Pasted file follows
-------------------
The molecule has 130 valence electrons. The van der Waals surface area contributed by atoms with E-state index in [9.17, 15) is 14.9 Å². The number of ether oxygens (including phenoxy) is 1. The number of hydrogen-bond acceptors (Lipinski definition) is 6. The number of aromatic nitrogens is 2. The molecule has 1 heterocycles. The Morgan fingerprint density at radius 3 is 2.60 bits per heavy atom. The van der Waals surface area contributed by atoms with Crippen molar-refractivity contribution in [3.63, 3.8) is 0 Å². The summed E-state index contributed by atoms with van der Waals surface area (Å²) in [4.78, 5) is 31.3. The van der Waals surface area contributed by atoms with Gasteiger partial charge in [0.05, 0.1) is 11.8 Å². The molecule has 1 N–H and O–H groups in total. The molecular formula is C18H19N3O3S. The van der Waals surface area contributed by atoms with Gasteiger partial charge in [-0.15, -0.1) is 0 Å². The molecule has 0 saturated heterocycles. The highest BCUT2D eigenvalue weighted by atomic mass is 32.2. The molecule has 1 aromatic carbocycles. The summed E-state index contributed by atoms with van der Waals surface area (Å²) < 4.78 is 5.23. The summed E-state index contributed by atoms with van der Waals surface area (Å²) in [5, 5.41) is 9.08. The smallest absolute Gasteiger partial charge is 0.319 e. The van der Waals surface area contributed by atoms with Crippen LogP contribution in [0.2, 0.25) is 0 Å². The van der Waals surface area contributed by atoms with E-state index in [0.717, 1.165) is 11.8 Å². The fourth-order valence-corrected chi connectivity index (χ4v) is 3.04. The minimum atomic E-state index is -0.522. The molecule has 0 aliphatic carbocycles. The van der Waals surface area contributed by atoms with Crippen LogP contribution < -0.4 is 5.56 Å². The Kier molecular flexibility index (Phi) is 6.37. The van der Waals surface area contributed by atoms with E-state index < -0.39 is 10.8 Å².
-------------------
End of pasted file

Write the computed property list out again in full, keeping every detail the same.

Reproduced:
The molecule has 130 valence electrons. The van der Waals surface area contributed by atoms with E-state index in [9.17, 15) is 14.9 Å². The number of ether oxygens (including phenoxy) is 1. The number of hydrogen-bond acceptors (Lipinski definition) is 6. The number of aromatic nitrogens is 2. The molecule has 1 heterocycles. The Morgan fingerprint density at radius 3 is 2.60 bits per heavy atom. The van der Waals surface area contributed by atoms with Crippen molar-refractivity contribution in [3.63, 3.8) is 0 Å². The summed E-state index contributed by atoms with van der Waals surface area (Å²) in [4.78, 5) is 31.3. The van der Waals surface area contributed by atoms with Gasteiger partial charge in [0.05, 0.1) is 11.8 Å². The molecule has 1 N–H and O–H groups in total. The molecular formula is C18H19N3O3S. The van der Waals surface area contributed by atoms with Gasteiger partial charge in [-0.15, -0.1) is 0 Å². The molecule has 0 saturated heterocycles. The highest BCUT2D eigenvalue weighted by atomic mass is 32.2. The molecule has 1 aromatic carbocycles. The summed E-state index contributed by atoms with van der Waals surface area (Å²) < 4.78 is 5.23. The summed E-state index contributed by atoms with van der Waals surface area (Å²) in [5, 5.41) is 9.08. The smallest absolute Gasteiger partial charge is 0.319 e. The van der Waals surface area contributed by atoms with Crippen LogP contribution in [0.2, 0.25) is 0 Å². The van der Waals surface area contributed by atoms with E-state index in [0.717, 1.165) is 11.8 Å². The fourth-order valence-corrected chi connectivity index (χ4v) is 3.04. The minimum atomic E-state index is -0.522. The molecule has 0 aliphatic carbocycles. The van der Waals surface area contributed by atoms with Crippen LogP contribution < -0.4 is 5.56 Å². The Kier molecular flexibility index (Phi) is 6.37. The van der Waals surface area contributed by atoms with E-state index < -0.39 is 10.8 Å².